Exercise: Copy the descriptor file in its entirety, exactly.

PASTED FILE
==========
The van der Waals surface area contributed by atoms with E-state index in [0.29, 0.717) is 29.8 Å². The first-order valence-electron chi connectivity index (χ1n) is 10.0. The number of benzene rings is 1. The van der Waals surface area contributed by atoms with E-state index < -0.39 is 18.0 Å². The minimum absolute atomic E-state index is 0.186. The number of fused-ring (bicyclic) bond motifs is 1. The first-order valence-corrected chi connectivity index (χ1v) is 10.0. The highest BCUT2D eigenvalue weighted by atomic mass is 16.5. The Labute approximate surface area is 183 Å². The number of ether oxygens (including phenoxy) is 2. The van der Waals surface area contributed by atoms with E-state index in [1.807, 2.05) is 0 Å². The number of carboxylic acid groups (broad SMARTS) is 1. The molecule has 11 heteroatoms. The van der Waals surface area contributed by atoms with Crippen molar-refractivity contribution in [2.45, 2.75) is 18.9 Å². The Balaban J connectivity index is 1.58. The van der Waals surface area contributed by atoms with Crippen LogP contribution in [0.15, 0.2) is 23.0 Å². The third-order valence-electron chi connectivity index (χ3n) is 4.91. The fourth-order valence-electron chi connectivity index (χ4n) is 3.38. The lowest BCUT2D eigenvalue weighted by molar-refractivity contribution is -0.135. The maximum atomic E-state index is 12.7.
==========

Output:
The van der Waals surface area contributed by atoms with E-state index in [0.29, 0.717) is 29.8 Å². The first-order valence-electron chi connectivity index (χ1n) is 10.0. The number of benzene rings is 1. The van der Waals surface area contributed by atoms with E-state index < -0.39 is 18.0 Å². The minimum absolute atomic E-state index is 0.186. The number of fused-ring (bicyclic) bond motifs is 1. The first-order valence-corrected chi connectivity index (χ1v) is 10.0. The highest BCUT2D eigenvalue weighted by atomic mass is 16.5. The Labute approximate surface area is 183 Å². The number of ether oxygens (including phenoxy) is 2. The van der Waals surface area contributed by atoms with E-state index in [1.807, 2.05) is 0 Å². The number of carboxylic acid groups (broad SMARTS) is 1. The molecule has 11 heteroatoms. The van der Waals surface area contributed by atoms with Crippen molar-refractivity contribution in [2.45, 2.75) is 18.9 Å². The Balaban J connectivity index is 1.58. The van der Waals surface area contributed by atoms with Crippen LogP contribution in [0.15, 0.2) is 23.0 Å². The third-order valence-electron chi connectivity index (χ3n) is 4.91. The fourth-order valence-electron chi connectivity index (χ4n) is 3.38. The lowest BCUT2D eigenvalue weighted by molar-refractivity contribution is -0.135. The maximum atomic E-state index is 12.7.